Skin and Pregnancy: It’s a Stretch

pregnantOver half of women experience stretch marks along with their burgeoning pregnancy belly, and marks can also appear on buttocks, breasts and arms along with the abdomen. Naturally thin and fair-skinned women are more inclined to evidence of stretching, yet so are women with a body mass index greater than 26. Surprisingly, very young mothers are at highest risk of severe stretch marks, while mothers in their 30’s are less at risk. The overall condition of your skin is a major factor, too: the drier the skin, the higher the chances. To get a good idea of whether pregnancy stretch-marks are in your future, talk to your mother or sister: genetics also seems to be a big predictor of your skin future.

What’s going on?

Stretch marks are associated with skin’s elastin and collagen. Elastin gives our skin ‘snap,’ and research shows reduced elastin in stretch marks. Collagen is the connective protein that gives skin structure, but skin will tear when collagen is stretched past its limit, which happens when we rapidly gain weight during puberty and pregnancy. The tiny tears heal, leaving scar tissue that is at first an angry red or purple, fading eventually to white or a silvery shade but never disappearing completely.

Feed your skin

Many pregnant women eat with abandon, happily ‘eating for two.’ But gaining more weight gain than the recommended 25-35 pounds during pregnancy is not only harder to lose afterward, it’s also linked to more stretch marks. After delivery, rapid weight loss can also trigger stretch marks, so aim for gradual weight gain during pregnancy and equally gradual weight loss after delivery.

While you’re already eating well for the baby, make sure you’ll eating well for your skin, too. Foods high in Vitamin C (peppers, citrus and berries) and zinc (nuts and fish) help to boost collagen formation, so include plenty of them in your pregnancy diet. Vitamin A is necessary for new cell growth, and you can find it as beta carotene in orange vegetables like carrots, sweet potatoes and paprika. Crucial for tissue repair, Vitamin E is plentiful in dark green leafy vegetables, nuts and seeds.

Along with your prenatal multi-vitamin, be sure to get adequate omega 3 fats, preferably from fish oil. While pregnant women are warned about excess fish consumption due to risk of mercury toxicity, purified fish oils are low in mercury and very high in skin healing eicosapentaenoic acid (EPA) and docosahexaenoic acid (DHA). These fats make up the membranes of all of your cells, helping to trap moisture to prevent dehydration. And hydration is crucial for healthy skin, especially as it stretches. Be sure to drink plenty of water and non-caffeinated beverages, as coffee is associated with more severe stretch marks.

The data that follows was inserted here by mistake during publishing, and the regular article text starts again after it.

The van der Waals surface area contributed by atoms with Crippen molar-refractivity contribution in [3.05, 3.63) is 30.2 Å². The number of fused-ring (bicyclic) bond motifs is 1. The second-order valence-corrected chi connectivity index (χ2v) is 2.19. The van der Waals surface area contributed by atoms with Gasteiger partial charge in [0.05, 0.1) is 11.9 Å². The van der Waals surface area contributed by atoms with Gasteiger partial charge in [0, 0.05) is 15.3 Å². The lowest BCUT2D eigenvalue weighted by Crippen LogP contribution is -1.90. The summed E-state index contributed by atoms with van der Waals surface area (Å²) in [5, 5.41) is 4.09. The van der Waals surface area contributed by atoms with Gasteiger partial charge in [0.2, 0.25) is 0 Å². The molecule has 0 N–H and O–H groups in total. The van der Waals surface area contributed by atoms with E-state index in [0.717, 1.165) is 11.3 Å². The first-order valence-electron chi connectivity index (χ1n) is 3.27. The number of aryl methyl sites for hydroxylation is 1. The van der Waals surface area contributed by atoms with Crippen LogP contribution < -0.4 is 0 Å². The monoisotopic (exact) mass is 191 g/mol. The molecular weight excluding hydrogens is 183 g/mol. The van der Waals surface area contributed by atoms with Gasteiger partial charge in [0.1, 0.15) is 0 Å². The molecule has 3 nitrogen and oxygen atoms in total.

Get your blood moving

Moderate exercise during pregnancy helps to keep your muscles strong, your heart healthy and your blood circulating key nutrients and oxygen to all the cells in your body, including skin cells. To boost circulation to the topmost layers of skin, enjoy a regular massage or self-massage the areas prone to stretch marks. Dry-brushing is also a good way to bring blood to the topmost layers of skin.

Boost micro-circulation with dry brushing!

Purchase a long handled natural-bristle brush at the health products store. While your skin and the brush are completely dry, start at your feet and brush upward in long, firm strokes toward your heart; front and back. Brush across your buttocks, and go counter-clockwise on your stomach and abdomen. Finish with your arms and each hand. Avoid face and nipples, and cover each area once. As your skin becomes more firm, you can increase pressure. Rinse in the tub or shower, and follow with a nourishing body lotion.

Topical solutions

While moisturizing skin might seem a superficial solution to a deeper issue, the research confirms one thing: it may not help but it doesn’t hurt either. At the very least, moisturizer can help to alleviate the itchiness that comes with stretched skin. It makes sense to use creams and oils containing those skin-nourishing vitamins A, C and E (4) as well as the skin-nourishing gamma linolenic acid (GLA) from evening primrose or borage oils. To soothe and condition skin, look for chamomile, lavender or calendula oils. Rich cocoa butter and shea butter have also been used to help alleviate the toll that pregnancy puts on skin. For best results, apply your chosen salve several times a day from the first trimester until you have achieved your pre-pregnancy weight after delivery.

Stretch marks will eventually fade after your baby arrives, so give your body time to heal. If you aren’t happy with your skin then, new research in laser therapy shows some promise for reducing their appearance. And know this: when your baby turns 18, you’ll look at those stretch marks fondly.

By Lisa Petty
Originally published in Blush


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